FLARE 2010 - '3 Days Grace' by Kenny Tan

Father-son relationships are always a tough subject to tackle in film, especially when there are few words spoken between both parties. 3 DAYS GRACE manages to take a strained father-son relationship and explores the tension between the two parties, deftly articulating what is commonly difficult to express through words.

While there are few words spoken between them, it is clear from the beginning that their relationship is a lot more complex than it seems. Pong’s brief interactions with his father are always of conflict and rife with impatience, and in a brilliant scene we see shots of him scrubbing his father’s urine-stained mattress being cross cut with shots of his dad’s utter helplessness, unable to feed himself – highlighting his Pong’s frustration with his father, as well as his father’s own frustration with himself.

Much of the underlying anger that simmers within Pong is not seen till much later, but clever editing hints at this emotional baggage. Throughout the film, there are constant cuts from still and quiet shots of Pong and his father in the house to the active, kinetic shots of Pong’s training of his boxing students. Director Kenny Tan uses the juxtaposition of the shots to allude to the idea that beneath a facade of apparent calmness lie many repressed emotions and dreams.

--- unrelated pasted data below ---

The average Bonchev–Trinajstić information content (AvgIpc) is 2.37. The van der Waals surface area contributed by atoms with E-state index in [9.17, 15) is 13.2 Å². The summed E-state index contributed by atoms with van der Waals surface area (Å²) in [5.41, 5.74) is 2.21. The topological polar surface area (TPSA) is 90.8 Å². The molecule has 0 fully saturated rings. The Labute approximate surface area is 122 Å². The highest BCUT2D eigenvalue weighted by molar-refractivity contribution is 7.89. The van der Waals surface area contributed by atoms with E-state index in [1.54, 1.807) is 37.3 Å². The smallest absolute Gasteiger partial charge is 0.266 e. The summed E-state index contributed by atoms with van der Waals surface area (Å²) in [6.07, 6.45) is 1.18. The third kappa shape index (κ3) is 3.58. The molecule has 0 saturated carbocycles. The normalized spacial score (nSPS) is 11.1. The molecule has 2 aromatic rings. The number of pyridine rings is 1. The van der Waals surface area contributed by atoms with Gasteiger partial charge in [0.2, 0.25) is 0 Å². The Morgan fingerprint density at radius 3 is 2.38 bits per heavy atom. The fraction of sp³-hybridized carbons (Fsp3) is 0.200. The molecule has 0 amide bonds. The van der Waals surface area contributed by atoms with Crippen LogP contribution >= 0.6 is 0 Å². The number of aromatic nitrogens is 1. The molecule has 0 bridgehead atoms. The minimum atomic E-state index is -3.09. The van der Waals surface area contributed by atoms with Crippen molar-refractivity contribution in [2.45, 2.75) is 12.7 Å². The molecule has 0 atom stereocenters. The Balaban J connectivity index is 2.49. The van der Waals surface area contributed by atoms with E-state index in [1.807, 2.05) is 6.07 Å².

Our curiosity as to Pong’s beef with his father is eventually explained in flashback scenes where we see his father insulting him and being emotionally abusive towards him. Tan is smart in leaving this little nugget of information right till the very end, teasing the audience with subtle hints throughout the film, eventually building to the rather heartbreaking climax. The film also highlights the cyclical nature of father-son relationships, bringing Pong from a place of being the helpless one to being the character in power, while his father is relegated to a position of helplessness.

Credit must also be given to the actor who played Pong, who plays Pong with strong conviction – carrying with him an air of anger but also at the same time maintaining a vulnerable disposition. Pong, who despite being coarse and harsh towards his father, never gets to the point of being unlikeable, and always manages to engage the sympathies of the audience. This is important because the film does not set out to make him a villain or to demonize him, but rather aims to explore a father-son relationship that is tragic and heartbreaking. In this aspect, Tan has shown much maturity in his handling of the theme and his characters.

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